After pouring hours, months, and even years of hard work into a manuscript, few things are as crushing as the rejection a writer receives when they are striving to become published. Yet, the truth is, some manuscripts don't even get read before they're tossed into the slush pile. Sometimes the reasons are obvious, and other times, not so much. But writers may be surprised how often the reasons could have been prevented. Here are some simple steps every writer can take to decrease the slush-pile odds.
I remember the first time I saw "NaNoWriMo" mentioned in an online writer's forum. I immediately thought it must be some new, millennial slang term or text-cronym that I had yet to learn the meaning. So when I Googled it, I was thrilled to discover it instead to be an incredible, month-long challenge presented to writers everywhere: 50,000 words in 30 days.
All writers have experienced the first draft blues. The idea for the story came to us in a flurry of inspiration; the characters sauntered through our door, greeting us with their riveting personalities. Yet, as we sat down to write the story, the sentences stumbled and clanked together in an oafish web of prose. Too... Continue Reading →
It didn’t take long for me to realize that my first draft sucked with a capital “S.” Halfway through chapter one, I wanted to take it out back and beat it with a hockey stick for wasting my time. I’d like to say that this feeling dissipated as I got further into my first draft, that my confidence grew word by word, sentence by sentence. But I’d hate to lie to you. The truth is that I became more sure of the inevitable failure looming ahead of me, blocking my path to success.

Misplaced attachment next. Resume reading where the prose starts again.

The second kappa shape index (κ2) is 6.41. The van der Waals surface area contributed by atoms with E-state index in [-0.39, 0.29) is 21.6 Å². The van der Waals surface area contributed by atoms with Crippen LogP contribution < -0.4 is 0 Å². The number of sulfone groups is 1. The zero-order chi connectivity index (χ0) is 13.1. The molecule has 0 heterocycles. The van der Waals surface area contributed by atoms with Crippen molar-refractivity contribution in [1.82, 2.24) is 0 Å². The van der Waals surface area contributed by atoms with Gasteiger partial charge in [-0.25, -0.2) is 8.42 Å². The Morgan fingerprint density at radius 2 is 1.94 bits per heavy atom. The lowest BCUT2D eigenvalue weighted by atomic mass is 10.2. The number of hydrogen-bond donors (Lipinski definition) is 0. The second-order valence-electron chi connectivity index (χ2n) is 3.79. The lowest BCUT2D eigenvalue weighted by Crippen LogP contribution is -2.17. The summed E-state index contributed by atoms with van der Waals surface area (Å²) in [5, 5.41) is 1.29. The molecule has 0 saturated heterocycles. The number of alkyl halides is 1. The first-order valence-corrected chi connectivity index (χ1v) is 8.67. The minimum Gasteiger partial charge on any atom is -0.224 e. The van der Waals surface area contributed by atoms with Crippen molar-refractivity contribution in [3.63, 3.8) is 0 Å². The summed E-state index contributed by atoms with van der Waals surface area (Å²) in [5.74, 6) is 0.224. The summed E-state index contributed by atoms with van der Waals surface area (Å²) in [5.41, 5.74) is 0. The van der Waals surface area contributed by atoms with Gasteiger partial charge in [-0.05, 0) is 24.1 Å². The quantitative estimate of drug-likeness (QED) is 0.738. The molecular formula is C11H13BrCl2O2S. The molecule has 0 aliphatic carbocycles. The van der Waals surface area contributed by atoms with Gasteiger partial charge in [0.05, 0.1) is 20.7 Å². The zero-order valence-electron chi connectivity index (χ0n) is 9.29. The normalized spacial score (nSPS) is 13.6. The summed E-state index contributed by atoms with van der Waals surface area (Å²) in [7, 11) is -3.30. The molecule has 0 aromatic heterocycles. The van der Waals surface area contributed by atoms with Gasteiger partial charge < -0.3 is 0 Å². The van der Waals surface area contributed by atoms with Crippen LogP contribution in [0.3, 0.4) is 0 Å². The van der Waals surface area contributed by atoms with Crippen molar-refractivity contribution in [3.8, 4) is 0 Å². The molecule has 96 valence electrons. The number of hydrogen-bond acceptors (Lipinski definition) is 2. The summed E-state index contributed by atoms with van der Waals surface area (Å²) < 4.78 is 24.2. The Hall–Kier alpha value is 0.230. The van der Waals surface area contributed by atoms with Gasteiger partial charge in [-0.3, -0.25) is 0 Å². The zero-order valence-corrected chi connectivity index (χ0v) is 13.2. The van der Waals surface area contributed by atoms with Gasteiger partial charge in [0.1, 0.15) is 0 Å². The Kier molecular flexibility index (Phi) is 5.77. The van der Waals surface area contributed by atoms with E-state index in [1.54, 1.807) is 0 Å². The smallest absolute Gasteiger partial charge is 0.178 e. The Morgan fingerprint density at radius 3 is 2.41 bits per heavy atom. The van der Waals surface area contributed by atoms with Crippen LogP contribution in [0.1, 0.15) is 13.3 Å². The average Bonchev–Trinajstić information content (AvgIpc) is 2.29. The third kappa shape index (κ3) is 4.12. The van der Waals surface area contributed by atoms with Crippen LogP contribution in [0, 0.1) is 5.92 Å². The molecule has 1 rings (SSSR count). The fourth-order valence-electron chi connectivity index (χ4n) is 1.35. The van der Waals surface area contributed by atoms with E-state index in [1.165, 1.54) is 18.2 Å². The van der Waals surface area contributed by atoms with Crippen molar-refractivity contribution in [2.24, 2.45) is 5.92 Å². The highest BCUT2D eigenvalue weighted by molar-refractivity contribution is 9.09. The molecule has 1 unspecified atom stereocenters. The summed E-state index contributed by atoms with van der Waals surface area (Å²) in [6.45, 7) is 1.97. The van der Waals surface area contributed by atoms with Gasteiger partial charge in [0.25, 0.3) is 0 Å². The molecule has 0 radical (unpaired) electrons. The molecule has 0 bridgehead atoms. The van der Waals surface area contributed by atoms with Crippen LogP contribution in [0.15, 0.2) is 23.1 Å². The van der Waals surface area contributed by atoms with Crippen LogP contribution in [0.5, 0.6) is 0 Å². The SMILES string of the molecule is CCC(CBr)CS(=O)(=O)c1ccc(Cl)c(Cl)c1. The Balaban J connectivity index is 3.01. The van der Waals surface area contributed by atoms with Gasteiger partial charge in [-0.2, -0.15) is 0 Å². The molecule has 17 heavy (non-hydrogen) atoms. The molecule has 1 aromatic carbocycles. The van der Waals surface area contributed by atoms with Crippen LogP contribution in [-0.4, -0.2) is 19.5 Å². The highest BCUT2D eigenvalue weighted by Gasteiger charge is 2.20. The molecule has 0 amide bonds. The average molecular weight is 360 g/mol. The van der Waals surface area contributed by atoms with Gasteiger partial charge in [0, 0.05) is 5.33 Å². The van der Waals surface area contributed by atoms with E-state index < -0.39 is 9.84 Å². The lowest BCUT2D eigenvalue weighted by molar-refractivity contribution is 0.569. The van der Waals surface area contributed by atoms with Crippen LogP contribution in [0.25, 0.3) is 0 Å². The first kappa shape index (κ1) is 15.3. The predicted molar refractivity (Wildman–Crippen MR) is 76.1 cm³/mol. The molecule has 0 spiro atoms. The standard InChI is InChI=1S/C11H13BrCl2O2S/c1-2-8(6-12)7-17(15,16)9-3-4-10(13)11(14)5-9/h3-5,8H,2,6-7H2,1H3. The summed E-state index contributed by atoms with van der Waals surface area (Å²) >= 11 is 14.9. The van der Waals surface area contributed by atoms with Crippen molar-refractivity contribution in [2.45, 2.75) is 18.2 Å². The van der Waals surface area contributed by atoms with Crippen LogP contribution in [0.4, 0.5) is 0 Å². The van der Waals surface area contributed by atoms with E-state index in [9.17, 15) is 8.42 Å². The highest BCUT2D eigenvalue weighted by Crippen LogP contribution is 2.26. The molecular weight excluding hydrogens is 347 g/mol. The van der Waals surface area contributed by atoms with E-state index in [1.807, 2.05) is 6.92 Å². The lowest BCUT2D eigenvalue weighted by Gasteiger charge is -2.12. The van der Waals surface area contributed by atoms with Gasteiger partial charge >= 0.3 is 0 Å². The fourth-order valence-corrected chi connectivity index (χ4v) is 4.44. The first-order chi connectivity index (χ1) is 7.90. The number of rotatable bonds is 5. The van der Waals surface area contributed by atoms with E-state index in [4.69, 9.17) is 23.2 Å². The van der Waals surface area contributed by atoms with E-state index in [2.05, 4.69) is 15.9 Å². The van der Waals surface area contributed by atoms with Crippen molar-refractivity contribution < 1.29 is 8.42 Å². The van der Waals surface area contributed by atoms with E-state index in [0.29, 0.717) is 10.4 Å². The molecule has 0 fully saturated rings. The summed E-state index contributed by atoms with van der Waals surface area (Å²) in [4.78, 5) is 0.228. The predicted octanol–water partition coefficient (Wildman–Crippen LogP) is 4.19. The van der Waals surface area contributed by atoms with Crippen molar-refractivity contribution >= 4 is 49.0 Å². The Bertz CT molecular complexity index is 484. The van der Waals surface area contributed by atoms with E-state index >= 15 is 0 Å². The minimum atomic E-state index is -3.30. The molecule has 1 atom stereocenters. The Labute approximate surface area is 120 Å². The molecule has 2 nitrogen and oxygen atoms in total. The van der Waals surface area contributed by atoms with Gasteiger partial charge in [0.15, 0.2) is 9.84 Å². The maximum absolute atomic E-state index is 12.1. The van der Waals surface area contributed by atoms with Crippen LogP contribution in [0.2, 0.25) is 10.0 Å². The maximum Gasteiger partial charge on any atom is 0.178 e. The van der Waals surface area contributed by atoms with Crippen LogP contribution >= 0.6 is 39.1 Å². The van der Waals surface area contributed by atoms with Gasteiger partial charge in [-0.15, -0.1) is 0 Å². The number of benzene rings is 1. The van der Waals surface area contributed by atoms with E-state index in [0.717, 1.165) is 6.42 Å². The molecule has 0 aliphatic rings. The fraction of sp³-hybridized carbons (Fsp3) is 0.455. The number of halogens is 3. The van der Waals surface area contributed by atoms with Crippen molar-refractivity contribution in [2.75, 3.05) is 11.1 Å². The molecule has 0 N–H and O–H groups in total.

Poetry is the ultimate baring of the poet's inner thoughts. Not to say all poetry will be deep and serious (just as our inner thoughts can be lighthearted and fun, so can poetry), but that regardless of the tone the poem, you can always be sure that it is a reflection of the poet's mental state when they wrote that particular poem. As such, the poet must carefully construct each poem with full consideration of tone, word choice, and structure.
When it comes to grammar, writers tend to divide into two separate groups: the grammar police, known to frantically run down those guilty of petty grammatical crimes, and the grammar hippies, who believe that creativity shouldn’t be stifled by the archaic rules of English professors long dead. Personally, I fall somewhere in between. I have been known to obsessively scour my writing for grammatical errors and to proudly pinpoint mistakes discovered in novels or on corporate websites, and other times, I recklessly break all the rules. Writing is an art, and with any art, there are times to scribble within the lines and then there are times to push the boundaries. So, how does a writer know which rules to break and when to break them?